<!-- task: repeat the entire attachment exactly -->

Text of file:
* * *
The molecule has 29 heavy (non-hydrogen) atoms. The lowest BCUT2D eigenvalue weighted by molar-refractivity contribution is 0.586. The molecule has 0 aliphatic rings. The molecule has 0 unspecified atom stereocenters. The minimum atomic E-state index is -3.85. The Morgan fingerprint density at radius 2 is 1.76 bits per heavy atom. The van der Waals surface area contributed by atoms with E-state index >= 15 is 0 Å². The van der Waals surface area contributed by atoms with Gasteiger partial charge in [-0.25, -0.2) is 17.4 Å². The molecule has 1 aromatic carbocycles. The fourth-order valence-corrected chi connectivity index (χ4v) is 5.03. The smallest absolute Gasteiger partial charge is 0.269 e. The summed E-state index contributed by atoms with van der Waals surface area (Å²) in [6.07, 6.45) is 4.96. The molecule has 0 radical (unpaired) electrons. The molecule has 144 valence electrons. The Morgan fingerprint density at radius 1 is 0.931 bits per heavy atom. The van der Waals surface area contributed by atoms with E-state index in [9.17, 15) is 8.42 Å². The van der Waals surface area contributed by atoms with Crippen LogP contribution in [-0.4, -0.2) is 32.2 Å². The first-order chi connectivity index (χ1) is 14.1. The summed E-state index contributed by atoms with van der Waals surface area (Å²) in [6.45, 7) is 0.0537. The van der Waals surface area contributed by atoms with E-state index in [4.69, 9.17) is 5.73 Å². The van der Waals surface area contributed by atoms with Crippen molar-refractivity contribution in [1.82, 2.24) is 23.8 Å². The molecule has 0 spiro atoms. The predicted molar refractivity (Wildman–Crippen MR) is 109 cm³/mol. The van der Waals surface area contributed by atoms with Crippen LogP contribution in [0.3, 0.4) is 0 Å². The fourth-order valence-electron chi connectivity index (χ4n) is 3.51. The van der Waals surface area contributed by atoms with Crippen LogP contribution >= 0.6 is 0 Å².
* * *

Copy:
The molecule has 29 heavy (non-hydrogen) atoms. The lowest BCUT2D eigenvalue weighted by molar-refractivity contribution is 0.586. The molecule has 0 aliphatic rings. The molecule has 0 unspecified atom stereocenters. The minimum atomic E-state index is -3.85. The Morgan fingerprint density at radius 2 is 1.76 bits per heavy atom. The van der Waals surface area contributed by atoms with E-state index >= 15 is 0 Å². The van der Waals surface area contributed by atoms with Gasteiger partial charge in [-0.25, -0.2) is 17.4 Å². The molecule has 1 aromatic carbocycles. The fourth-order valence-corrected chi connectivity index (χ4v) is 5.03. The smallest absolute Gasteiger partial charge is 0.269 e. The summed E-state index contributed by atoms with van der Waals surface area (Å²) in [6.07, 6.45) is 4.96. The molecule has 0 radical (unpaired) electrons. The molecule has 144 valence electrons. The Morgan fingerprint density at radius 1 is 0.931 bits per heavy atom. The van der Waals surface area contributed by atoms with E-state index in [9.17, 15) is 8.42 Å². The van der Waals surface area contributed by atoms with Crippen LogP contribution in [-0.4, -0.2) is 32.2 Å². The first-order chi connectivity index (χ1) is 14.1. The summed E-state index contributed by atoms with van der Waals surface area (Å²) in [6.45, 7) is 0.0537. The van der Waals surface area contributed by atoms with E-state index in [4.69, 9.17) is 5.73 Å². The van der Waals surface area contributed by atoms with Crippen molar-refractivity contribution in [1.82, 2.24) is 23.8 Å². The molecule has 0 spiro atoms. The predicted molar refractivity (Wildman–Crippen MR) is 109 cm³/mol. The van der Waals surface area contributed by atoms with Crippen LogP contribution in [0.3, 0.4) is 0 Å². The fourth-order valence-electron chi connectivity index (χ4n) is 3.51. The van der Waals surface area contributed by atoms with Crippen LogP contribution >= 0.6 is 0 Å².